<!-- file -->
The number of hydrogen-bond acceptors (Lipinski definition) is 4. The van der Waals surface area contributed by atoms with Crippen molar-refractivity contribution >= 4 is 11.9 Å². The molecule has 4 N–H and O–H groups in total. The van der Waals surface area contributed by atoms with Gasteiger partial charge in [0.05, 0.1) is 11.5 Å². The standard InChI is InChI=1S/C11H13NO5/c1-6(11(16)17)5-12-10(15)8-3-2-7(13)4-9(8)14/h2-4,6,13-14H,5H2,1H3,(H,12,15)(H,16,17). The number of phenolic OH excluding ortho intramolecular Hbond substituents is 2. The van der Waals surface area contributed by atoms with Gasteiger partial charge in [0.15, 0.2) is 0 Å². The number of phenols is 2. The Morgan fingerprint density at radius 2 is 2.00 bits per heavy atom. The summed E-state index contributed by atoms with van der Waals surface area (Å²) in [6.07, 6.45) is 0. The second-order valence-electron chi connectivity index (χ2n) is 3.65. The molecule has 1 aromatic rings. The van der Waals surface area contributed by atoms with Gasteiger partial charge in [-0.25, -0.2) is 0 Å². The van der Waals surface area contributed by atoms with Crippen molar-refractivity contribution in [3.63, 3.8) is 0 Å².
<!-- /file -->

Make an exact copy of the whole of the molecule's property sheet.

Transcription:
The number of hydrogen-bond acceptors (Lipinski definition) is 4. The van der Waals surface area contributed by atoms with Crippen molar-refractivity contribution >= 4 is 11.9 Å². The molecule has 4 N–H and O–H groups in total. The van der Waals surface area contributed by atoms with Gasteiger partial charge in [0.05, 0.1) is 11.5 Å². The standard InChI is InChI=1S/C11H13NO5/c1-6(11(16)17)5-12-10(15)8-3-2-7(13)4-9(8)14/h2-4,6,13-14H,5H2,1H3,(H,12,15)(H,16,17). The number of phenolic OH excluding ortho intramolecular Hbond substituents is 2. The van der Waals surface area contributed by atoms with Gasteiger partial charge in [0.15, 0.2) is 0 Å². The number of phenols is 2. The Morgan fingerprint density at radius 2 is 2.00 bits per heavy atom. The summed E-state index contributed by atoms with van der Waals surface area (Å²) in [6.07, 6.45) is 0. The second-order valence-electron chi connectivity index (χ2n) is 3.65. The molecule has 1 aromatic rings. The van der Waals surface area contributed by atoms with Gasteiger partial charge in [-0.25, -0.2) is 0 Å². The van der Waals surface area contributed by atoms with Crippen molar-refractivity contribution in [3.63, 3.8) is 0 Å².